Both men have gone into coaching at the junior level. McKee was “most recently the head coach of the Kitchener Rangers” of the Ontario Hockey League, where, Robinson points out, he coached Devils prospect Michael Vukojevic.

Lowry is the coach of the Brandon Wheat Kings of the Western Hockey League and his son, Adam, currently is playing for the Winnipeg Jets.

Both men had fond memories of Ruff as a coach, with McKee telling Robinson that “Lindy is a great communicator and his Xs and Os are great too.”

Lowry said “Lindy came along for us at a time when coaches didn’t really associate (off-ice) with the players. Lindy would play golf with us and take part in the occasional card game… that was unheard of at the time.”

But despite that, McKee told Robinson that he didn’t “want to call him a players’ coach (necessarily), because he was never afraid to crack the whip. What he is, is he’s an excellent person, just a good human and he can connect with guys, especially young players.” This is especially appealing to Devils fans’ ears with their core of good, young players and system of prospects.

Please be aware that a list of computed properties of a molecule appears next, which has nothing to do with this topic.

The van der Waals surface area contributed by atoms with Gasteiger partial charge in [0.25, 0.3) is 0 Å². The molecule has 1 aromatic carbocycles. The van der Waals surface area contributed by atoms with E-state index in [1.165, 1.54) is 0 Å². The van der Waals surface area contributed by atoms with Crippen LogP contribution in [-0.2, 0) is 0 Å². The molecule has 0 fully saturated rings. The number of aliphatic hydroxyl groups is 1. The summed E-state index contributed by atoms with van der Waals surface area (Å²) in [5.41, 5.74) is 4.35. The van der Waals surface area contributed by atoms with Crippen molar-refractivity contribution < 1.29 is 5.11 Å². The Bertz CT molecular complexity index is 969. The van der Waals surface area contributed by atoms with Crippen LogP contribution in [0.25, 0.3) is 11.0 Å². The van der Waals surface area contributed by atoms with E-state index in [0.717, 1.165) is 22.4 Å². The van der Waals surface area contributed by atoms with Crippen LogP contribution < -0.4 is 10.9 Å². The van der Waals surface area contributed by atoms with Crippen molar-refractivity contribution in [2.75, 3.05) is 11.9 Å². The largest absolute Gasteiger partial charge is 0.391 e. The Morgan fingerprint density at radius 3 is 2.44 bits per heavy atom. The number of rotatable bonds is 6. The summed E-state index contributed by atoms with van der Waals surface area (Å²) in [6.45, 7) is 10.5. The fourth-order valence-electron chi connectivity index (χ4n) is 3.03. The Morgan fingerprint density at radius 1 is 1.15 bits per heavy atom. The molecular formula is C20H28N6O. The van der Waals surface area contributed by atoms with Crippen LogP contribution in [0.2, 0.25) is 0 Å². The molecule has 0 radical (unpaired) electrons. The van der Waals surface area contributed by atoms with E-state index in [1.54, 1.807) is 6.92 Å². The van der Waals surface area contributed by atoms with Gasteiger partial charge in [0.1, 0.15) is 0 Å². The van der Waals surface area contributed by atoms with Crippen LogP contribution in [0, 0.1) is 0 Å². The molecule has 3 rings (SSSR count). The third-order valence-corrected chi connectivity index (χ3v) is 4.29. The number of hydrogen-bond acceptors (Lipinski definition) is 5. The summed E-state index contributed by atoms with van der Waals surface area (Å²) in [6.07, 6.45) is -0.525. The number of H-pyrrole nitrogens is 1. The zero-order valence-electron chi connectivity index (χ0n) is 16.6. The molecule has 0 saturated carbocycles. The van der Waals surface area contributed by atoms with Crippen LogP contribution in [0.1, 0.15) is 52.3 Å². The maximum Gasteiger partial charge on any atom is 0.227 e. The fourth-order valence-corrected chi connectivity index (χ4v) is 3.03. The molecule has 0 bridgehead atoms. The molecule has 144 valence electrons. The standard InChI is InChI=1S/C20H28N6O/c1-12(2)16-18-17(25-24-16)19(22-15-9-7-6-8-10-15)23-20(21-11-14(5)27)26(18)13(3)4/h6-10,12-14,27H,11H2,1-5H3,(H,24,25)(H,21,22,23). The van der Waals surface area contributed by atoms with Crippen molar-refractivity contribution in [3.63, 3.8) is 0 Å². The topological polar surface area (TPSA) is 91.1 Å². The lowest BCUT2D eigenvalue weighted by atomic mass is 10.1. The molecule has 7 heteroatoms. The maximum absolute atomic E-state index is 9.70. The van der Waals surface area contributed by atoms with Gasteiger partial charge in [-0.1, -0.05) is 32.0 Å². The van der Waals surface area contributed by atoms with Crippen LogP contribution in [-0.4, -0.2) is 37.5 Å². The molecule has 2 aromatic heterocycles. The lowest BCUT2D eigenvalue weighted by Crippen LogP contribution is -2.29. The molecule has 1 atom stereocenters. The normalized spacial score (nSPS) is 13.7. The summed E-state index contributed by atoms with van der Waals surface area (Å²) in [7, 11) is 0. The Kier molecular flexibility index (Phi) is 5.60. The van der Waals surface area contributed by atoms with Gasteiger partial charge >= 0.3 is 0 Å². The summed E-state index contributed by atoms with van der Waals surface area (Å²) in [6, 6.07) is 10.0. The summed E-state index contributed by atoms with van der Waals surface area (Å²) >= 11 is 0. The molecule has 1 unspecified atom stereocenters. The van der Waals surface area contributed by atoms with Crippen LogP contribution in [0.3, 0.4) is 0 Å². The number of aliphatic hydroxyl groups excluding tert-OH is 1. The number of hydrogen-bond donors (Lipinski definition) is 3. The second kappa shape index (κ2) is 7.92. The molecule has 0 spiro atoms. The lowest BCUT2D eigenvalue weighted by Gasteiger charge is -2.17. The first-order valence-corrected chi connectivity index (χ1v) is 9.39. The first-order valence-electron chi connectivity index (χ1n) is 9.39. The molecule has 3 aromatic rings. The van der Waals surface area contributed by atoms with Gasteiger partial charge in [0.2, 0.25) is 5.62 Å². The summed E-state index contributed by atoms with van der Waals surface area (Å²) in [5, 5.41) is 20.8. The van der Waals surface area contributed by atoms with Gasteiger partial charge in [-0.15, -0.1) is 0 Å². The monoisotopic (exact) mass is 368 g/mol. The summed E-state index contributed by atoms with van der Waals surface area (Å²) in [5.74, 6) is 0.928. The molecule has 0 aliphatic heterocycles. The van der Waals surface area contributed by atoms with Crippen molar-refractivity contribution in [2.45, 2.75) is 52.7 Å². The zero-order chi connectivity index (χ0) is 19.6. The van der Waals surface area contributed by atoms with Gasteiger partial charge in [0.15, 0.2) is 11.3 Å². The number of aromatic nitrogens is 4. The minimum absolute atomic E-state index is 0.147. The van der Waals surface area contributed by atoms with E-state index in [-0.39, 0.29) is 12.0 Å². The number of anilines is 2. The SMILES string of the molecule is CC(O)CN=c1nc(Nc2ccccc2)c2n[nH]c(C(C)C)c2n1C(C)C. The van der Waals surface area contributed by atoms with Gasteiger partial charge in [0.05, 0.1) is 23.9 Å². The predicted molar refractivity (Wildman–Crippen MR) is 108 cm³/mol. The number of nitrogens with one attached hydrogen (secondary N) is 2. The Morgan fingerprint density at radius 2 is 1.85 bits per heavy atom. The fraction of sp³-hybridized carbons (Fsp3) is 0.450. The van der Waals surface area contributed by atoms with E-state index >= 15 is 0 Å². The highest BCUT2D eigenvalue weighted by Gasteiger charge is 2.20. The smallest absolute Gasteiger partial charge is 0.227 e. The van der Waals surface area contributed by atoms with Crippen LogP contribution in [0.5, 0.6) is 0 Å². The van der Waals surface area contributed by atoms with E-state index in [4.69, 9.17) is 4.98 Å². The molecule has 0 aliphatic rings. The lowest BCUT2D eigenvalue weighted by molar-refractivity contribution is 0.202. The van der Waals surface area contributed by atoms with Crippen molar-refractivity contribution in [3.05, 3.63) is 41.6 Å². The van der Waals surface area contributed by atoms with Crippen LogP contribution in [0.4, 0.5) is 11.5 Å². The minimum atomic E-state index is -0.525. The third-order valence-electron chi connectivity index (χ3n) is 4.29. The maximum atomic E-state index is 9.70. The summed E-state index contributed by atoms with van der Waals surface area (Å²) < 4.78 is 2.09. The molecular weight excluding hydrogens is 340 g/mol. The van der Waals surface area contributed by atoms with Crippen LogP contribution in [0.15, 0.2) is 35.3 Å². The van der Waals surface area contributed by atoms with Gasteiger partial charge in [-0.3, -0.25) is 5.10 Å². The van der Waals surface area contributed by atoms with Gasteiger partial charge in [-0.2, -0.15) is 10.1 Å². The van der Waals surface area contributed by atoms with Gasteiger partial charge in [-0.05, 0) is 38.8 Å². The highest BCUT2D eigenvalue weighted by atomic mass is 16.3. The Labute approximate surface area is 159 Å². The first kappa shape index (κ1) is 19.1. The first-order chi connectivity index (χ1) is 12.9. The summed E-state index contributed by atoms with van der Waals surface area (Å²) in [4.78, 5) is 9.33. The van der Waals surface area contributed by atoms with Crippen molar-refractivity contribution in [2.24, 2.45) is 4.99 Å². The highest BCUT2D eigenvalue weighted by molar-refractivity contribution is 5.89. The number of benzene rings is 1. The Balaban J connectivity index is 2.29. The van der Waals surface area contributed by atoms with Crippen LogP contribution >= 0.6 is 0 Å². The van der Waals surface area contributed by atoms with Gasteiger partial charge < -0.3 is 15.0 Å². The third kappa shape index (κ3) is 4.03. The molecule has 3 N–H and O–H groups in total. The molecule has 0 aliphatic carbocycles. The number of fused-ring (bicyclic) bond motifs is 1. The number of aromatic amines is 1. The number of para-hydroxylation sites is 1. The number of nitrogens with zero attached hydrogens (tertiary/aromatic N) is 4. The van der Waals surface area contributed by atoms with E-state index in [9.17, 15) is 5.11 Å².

Another interesting wrinkle that Robinson explores is that McKee played for the Pittsburgh Penguins in 2009-10, a year following their Stanley Cup win in 2009. That was the year that Fitzgerald moved “into a player development role” for the Pens “after serving an assistant to Dan Bylsma on the Cup-winning squad in 2009.”

McKee said: “I don’t really know Fitzy other than as a player, I played against him a lot, but I will say this, that it’s usually guys like him who make the best GMs.”